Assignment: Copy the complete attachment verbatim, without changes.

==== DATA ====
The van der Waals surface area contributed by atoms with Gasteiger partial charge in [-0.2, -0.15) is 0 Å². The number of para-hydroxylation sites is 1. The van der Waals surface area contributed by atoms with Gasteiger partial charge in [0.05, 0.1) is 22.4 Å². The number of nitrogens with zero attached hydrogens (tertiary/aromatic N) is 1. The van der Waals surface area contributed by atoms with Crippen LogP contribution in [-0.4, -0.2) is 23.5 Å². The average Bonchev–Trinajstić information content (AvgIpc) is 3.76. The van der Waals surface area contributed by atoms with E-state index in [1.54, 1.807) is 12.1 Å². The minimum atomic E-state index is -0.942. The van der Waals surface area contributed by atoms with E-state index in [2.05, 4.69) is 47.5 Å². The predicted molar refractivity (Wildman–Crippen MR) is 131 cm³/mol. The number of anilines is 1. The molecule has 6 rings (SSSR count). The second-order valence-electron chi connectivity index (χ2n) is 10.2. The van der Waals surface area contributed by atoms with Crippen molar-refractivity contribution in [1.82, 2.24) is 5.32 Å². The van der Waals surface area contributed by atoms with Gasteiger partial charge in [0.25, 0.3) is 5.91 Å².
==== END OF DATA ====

The van der Waals surface area contributed by atoms with Gasteiger partial charge in [-0.2, -0.15) is 0 Å². The number of para-hydroxylation sites is 1. The van der Waals surface area contributed by atoms with Gasteiger partial charge in [0.05, 0.1) is 22.4 Å². The number of nitrogens with zero attached hydrogens (tertiary/aromatic N) is 1. The van der Waals surface area contributed by atoms with Crippen LogP contribution in [-0.4, -0.2) is 23.5 Å². The average Bonchev–Trinajstić information content (AvgIpc) is 3.76. The van der Waals surface area contributed by atoms with E-state index in [1.54, 1.807) is 12.1 Å². The minimum atomic E-state index is -0.942. The van der Waals surface area contributed by atoms with E-state index in [2.05, 4.69) is 47.5 Å². The predicted molar refractivity (Wildman–Crippen MR) is 131 cm³/mol. The number of anilines is 1. The molecule has 6 rings (SSSR count). The second-order valence-electron chi connectivity index (χ2n) is 10.2. The van der Waals surface area contributed by atoms with Crippen molar-refractivity contribution in [1.82, 2.24) is 5.32 Å². The van der Waals surface area contributed by atoms with Gasteiger partial charge in [0.25, 0.3) is 5.91 Å².